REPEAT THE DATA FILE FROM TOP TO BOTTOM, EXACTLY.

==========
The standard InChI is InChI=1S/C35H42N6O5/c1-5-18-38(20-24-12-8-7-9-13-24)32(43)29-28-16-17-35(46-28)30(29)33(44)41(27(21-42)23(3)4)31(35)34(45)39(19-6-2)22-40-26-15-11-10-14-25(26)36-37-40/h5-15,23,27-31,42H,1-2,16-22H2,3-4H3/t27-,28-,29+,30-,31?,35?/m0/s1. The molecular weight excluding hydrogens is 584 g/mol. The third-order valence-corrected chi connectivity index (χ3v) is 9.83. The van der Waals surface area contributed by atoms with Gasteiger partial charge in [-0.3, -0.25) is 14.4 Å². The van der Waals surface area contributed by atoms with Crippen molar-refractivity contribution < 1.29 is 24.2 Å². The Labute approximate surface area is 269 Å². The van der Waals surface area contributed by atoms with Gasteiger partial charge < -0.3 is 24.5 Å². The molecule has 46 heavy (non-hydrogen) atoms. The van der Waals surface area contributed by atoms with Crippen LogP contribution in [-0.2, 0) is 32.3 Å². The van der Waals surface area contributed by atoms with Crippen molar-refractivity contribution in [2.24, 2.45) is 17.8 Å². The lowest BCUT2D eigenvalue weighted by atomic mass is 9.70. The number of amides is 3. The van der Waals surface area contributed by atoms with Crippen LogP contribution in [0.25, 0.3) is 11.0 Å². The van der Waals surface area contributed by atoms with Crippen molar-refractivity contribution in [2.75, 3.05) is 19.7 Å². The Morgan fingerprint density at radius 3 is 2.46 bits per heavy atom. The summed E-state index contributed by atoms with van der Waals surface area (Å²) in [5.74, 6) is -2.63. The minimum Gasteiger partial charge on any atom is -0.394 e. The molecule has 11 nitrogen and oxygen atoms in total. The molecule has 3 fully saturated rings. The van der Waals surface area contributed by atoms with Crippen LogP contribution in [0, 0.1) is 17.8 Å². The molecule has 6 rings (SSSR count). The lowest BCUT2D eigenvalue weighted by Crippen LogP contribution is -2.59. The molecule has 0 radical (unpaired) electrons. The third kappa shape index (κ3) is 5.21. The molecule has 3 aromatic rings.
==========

The standard InChI is InChI=1S/C35H42N6O5/c1-5-18-38(20-24-12-8-7-9-13-24)32(43)29-28-16-17-35(46-28)30(29)33(44)41(27(21-42)23(3)4)31(35)34(45)39(19-6-2)22-40-26-15-11-10-14-25(26)36-37-40/h5-15,23,27-31,42H,1-2,16-22H2,3-4H3/t27-,28-,29+,30-,31?,35?/m0/s1. The molecular weight excluding hydrogens is 584 g/mol. The third-order valence-corrected chi connectivity index (χ3v) is 9.83. The van der Waals surface area contributed by atoms with Gasteiger partial charge in [-0.3, -0.25) is 14.4 Å². The van der Waals surface area contributed by atoms with Crippen molar-refractivity contribution < 1.29 is 24.2 Å². The Labute approximate surface area is 269 Å². The van der Waals surface area contributed by atoms with Gasteiger partial charge < -0.3 is 24.5 Å². The molecule has 46 heavy (non-hydrogen) atoms. The van der Waals surface area contributed by atoms with Crippen LogP contribution in [-0.2, 0) is 32.3 Å². The van der Waals surface area contributed by atoms with Crippen molar-refractivity contribution in [2.24, 2.45) is 17.8 Å². The lowest BCUT2D eigenvalue weighted by atomic mass is 9.70. The number of amides is 3. The van der Waals surface area contributed by atoms with Crippen LogP contribution in [0.25, 0.3) is 11.0 Å². The van der Waals surface area contributed by atoms with Crippen molar-refractivity contribution in [2.75, 3.05) is 19.7 Å². The Morgan fingerprint density at radius 3 is 2.46 bits per heavy atom. The summed E-state index contributed by atoms with van der Waals surface area (Å²) in [5.74, 6) is -2.63. The minimum Gasteiger partial charge on any atom is -0.394 e. The molecule has 11 nitrogen and oxygen atoms in total. The molecule has 3 fully saturated rings. The van der Waals surface area contributed by atoms with Crippen LogP contribution in [0, 0.1) is 17.8 Å². The molecule has 6 rings (SSSR count). The lowest BCUT2D eigenvalue weighted by Crippen LogP contribution is -2.59. The molecule has 0 radical (unpaired) electrons. The third kappa shape index (κ3) is 5.21. The molecule has 3 aromatic rings.